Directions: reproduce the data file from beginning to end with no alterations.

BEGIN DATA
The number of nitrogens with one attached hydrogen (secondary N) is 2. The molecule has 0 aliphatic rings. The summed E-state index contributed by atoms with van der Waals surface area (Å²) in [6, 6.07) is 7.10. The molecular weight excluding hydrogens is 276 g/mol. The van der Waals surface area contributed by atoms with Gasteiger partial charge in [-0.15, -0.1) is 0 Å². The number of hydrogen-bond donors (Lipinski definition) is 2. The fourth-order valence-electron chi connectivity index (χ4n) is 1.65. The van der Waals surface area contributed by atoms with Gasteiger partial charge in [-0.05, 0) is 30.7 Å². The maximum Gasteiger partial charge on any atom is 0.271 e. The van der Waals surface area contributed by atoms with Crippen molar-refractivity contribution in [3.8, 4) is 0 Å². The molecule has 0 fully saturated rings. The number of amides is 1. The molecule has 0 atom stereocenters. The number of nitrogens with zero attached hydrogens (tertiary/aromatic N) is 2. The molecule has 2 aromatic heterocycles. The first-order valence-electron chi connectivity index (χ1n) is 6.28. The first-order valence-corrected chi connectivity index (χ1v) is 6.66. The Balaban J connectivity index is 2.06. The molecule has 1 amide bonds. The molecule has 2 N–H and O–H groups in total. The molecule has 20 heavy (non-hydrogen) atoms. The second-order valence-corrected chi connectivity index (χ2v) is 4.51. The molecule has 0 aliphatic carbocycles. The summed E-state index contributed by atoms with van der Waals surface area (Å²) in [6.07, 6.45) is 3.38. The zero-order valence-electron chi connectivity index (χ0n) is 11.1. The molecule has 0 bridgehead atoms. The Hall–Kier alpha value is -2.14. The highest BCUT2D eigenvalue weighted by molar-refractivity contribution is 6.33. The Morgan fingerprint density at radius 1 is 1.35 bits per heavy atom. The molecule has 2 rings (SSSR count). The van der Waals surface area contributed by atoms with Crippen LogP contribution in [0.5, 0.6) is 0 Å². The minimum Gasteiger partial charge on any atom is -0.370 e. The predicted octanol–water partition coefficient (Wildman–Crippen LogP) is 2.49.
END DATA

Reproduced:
The number of nitrogens with one attached hydrogen (secondary N) is 2. The molecule has 0 aliphatic rings. The summed E-state index contributed by atoms with van der Waals surface area (Å²) in [6, 6.07) is 7.10. The molecular weight excluding hydrogens is 276 g/mol. The van der Waals surface area contributed by atoms with Gasteiger partial charge in [-0.15, -0.1) is 0 Å². The number of hydrogen-bond donors (Lipinski definition) is 2. The fourth-order valence-electron chi connectivity index (χ4n) is 1.65. The van der Waals surface area contributed by atoms with Gasteiger partial charge in [-0.05, 0) is 30.7 Å². The maximum Gasteiger partial charge on any atom is 0.271 e. The van der Waals surface area contributed by atoms with Crippen molar-refractivity contribution in [3.8, 4) is 0 Å². The molecule has 0 fully saturated rings. The number of amides is 1. The molecule has 0 atom stereocenters. The number of nitrogens with zero attached hydrogens (tertiary/aromatic N) is 2. The molecule has 2 aromatic heterocycles. The first-order valence-electron chi connectivity index (χ1n) is 6.28. The first-order valence-corrected chi connectivity index (χ1v) is 6.66. The Balaban J connectivity index is 2.06. The molecule has 1 amide bonds. The molecule has 2 N–H and O–H groups in total. The molecule has 20 heavy (non-hydrogen) atoms. The second-order valence-corrected chi connectivity index (χ2v) is 4.51. The molecule has 0 aliphatic carbocycles. The summed E-state index contributed by atoms with van der Waals surface area (Å²) in [6.07, 6.45) is 3.38. The zero-order valence-electron chi connectivity index (χ0n) is 11.1. The molecule has 0 bridgehead atoms. The Hall–Kier alpha value is -2.14. The highest BCUT2D eigenvalue weighted by molar-refractivity contribution is 6.33. The Morgan fingerprint density at radius 1 is 1.35 bits per heavy atom. The molecule has 2 rings (SSSR count). The van der Waals surface area contributed by atoms with Crippen LogP contribution in [0.5, 0.6) is 0 Å². The minimum Gasteiger partial charge on any atom is -0.370 e. The predicted octanol–water partition coefficient (Wildman–Crippen LogP) is 2.49.